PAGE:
Chapter 5.agency rules and regulations(1)

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Agency Rules & Regulations

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Chapter 5.agency rules and regulations(1)

  1. 1. Agency Rules and Regulations
  2. 2. Purpose The rules of the agency are the details the agency establishes to implement the enabling statute of the agency and the laws of the legislature. Used to solve problems of public concern Implement a policy or requirement of the agency Rules and regulations of federal government are complied in the Code of Federal Regulations (CFR) Rules and regulations of Tennessee kept with Secretary of State
  3. 3. What is Rulemaking? Following of established procedures such as publication of notice of proposed rules and also publication of a final rule. Types Informal – Interested parties are allowed to make comments (oral/mail) Formal – Interested parties may present evidence and cross examine witnesses at hearings.
  4. 4. Rule vs. Decision Rule – synonymous with a regulation. Legislative function in an agency; they enforce legislative goals Decision – An adjudicatory function of an agency; they resolve disputes
  5. 5. Rule vs. Decision Rule Implements laws Directed toward future Applicable to large group An agency legislative function Decision Solves conflict Resolves past problem Applicable to specific persons An agency judicial function
  6. 6. Requirements of Rulemaking
  7. 7. Federal Rulemaking Found in Administrative Procedures Act at 5 USC §553 Section (a) lists the exceptions to rulemaking Section (b) explains the notice required Section (c) relates to participation requirements Section (d) states the publication needed Section (e) allows petition rights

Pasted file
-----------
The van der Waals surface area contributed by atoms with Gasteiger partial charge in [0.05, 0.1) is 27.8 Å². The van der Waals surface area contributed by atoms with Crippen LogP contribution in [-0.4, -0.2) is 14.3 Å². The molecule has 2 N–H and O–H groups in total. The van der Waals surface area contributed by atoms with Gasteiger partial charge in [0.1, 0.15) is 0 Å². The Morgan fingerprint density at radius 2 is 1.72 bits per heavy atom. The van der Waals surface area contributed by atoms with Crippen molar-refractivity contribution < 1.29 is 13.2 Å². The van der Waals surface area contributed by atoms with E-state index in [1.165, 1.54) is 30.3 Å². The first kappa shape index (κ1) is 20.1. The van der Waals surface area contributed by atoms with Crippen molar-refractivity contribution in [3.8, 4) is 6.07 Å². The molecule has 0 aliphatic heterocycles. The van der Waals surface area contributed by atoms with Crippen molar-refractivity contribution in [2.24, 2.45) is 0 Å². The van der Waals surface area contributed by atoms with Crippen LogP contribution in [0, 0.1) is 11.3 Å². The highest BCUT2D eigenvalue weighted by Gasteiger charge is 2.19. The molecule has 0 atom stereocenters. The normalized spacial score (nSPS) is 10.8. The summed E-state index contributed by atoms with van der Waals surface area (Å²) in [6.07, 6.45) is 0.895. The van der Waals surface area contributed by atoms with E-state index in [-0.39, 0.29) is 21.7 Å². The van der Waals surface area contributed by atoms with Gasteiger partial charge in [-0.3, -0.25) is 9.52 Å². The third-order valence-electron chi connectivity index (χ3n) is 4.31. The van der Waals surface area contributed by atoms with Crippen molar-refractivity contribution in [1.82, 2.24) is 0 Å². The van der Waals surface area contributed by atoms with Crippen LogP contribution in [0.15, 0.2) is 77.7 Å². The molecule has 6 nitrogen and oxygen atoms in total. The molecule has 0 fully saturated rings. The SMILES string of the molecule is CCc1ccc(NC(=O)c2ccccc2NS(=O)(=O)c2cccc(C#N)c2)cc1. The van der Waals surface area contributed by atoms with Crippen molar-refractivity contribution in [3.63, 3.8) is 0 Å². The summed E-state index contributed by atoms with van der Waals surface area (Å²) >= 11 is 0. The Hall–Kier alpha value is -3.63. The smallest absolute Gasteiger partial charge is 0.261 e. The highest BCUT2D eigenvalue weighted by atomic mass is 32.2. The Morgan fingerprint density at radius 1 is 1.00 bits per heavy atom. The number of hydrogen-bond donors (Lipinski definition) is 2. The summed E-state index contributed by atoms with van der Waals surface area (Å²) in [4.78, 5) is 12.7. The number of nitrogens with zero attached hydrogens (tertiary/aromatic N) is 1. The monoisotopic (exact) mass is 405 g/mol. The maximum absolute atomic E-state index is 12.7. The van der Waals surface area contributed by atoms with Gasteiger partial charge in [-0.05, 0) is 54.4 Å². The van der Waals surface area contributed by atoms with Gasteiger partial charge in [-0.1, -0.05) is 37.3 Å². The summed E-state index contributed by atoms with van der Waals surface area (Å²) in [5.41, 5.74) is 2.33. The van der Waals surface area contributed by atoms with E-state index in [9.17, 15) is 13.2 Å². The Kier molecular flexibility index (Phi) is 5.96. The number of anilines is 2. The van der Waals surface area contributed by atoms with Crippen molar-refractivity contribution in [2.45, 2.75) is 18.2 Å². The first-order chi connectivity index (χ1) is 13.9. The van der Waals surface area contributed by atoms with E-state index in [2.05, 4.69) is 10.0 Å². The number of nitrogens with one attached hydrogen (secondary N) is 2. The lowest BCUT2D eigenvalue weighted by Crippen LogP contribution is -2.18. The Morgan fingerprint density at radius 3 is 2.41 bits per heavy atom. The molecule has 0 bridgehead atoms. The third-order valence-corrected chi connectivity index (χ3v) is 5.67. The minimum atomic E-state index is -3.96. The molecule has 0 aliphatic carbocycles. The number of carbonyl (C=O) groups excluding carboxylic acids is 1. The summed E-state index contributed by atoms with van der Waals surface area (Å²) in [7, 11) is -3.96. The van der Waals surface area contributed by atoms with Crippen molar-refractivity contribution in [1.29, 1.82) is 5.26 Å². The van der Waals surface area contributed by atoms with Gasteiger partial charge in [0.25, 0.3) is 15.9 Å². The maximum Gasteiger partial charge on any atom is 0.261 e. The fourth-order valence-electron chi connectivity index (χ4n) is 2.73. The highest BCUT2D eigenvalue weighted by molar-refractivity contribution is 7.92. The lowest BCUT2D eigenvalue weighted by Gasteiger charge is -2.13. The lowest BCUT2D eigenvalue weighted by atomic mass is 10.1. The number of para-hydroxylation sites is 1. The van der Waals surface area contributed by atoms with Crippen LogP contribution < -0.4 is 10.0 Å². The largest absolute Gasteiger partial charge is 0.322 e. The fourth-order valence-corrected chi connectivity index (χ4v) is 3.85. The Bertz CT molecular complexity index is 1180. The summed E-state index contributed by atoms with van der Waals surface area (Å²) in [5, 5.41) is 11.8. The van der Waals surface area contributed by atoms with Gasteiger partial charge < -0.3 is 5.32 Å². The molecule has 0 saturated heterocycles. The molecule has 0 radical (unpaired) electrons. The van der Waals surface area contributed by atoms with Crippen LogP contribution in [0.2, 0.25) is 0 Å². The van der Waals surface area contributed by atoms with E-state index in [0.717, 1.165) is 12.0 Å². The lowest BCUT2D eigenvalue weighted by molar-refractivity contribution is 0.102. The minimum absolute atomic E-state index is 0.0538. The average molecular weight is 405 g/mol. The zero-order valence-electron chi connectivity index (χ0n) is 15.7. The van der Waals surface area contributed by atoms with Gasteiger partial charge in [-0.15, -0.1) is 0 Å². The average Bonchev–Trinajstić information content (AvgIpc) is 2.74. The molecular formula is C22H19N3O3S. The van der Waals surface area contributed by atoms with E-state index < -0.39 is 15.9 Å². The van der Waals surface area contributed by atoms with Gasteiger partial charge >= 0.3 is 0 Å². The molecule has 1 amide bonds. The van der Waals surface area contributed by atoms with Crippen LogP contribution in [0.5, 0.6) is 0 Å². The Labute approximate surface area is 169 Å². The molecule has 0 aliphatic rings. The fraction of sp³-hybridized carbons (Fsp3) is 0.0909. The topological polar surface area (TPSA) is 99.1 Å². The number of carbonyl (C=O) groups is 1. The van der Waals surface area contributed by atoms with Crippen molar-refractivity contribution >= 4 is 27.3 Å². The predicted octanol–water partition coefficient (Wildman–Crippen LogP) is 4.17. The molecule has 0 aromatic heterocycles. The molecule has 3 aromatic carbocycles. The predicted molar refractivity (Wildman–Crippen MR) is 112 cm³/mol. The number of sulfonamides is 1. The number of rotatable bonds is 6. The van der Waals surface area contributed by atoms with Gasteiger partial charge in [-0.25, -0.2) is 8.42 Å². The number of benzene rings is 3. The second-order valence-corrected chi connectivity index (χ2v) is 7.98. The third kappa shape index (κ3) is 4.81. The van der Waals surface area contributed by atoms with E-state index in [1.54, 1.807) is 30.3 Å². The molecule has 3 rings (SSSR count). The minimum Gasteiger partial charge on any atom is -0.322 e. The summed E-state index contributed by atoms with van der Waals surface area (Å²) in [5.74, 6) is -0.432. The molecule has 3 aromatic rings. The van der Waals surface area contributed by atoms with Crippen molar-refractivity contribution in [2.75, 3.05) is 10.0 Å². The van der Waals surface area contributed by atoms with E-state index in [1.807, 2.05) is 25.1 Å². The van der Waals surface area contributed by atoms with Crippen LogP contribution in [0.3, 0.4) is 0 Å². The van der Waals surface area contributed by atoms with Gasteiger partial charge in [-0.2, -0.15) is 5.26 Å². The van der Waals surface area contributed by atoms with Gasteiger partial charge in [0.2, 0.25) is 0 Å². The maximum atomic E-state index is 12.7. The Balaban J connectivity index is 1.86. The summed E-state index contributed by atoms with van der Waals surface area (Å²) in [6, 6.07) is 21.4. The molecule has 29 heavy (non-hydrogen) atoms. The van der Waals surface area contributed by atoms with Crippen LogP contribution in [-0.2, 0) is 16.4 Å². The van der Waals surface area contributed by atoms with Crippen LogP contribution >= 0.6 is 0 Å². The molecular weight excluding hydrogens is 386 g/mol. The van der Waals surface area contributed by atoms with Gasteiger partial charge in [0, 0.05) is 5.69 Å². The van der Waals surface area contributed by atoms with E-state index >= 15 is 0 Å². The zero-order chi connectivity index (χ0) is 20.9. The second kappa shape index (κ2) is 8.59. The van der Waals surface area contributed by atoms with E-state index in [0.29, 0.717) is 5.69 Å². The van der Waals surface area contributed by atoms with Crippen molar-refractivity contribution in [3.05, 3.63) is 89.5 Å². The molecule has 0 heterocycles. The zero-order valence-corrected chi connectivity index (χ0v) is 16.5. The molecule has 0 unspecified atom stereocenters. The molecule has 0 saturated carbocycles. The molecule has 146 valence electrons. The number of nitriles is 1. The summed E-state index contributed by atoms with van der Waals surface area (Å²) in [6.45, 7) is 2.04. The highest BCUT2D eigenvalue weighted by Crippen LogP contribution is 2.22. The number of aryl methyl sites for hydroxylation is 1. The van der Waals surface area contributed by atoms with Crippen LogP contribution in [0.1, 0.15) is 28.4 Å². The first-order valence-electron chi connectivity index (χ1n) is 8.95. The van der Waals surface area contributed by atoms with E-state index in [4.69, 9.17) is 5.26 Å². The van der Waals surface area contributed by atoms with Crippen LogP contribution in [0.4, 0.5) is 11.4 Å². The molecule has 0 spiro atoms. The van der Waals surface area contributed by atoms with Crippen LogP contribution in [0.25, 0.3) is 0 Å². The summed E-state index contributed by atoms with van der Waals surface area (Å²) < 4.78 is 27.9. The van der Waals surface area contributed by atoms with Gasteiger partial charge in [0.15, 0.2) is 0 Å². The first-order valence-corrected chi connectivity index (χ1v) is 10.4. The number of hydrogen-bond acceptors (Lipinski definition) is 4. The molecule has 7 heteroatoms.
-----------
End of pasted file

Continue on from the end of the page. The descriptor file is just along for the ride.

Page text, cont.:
8. 8. Pros & Cons of APA Pros Reasonableness - requires the purpose for a rule/reg. to be stated, along with basis and authority Waiting period – allows agency to prepare for rule Provides standardized enforcement of rules Opportunity for public participation Cons Time consuming May be subject to Court challenge.
  9. 9. Tennessee Rulemaking Tenn. Code Ann. Title 4, Chapter 5, Part 2 Notice made to secretary of state Statement of time, place hearing to be held Rules have to be approved by the attorney general Rules become effective 90 days after being filed
  10. 10. Legislative Guidelines Because the legislature enacts the statute that creates the agency and gives it the power to make rules, the legislature is the guiding force in rulemaking. Three types of agency rules Substantive Interpretive Procedural
  11. 11. Substantive Rules Sometimes called legislative rules Carry out the intent of the legislative statute in a detailed manner Binding for two reasons; They have been established through a formal, legislative type process – rulemaking – and have usually changed an existing situation They are carrying out the intent of a statute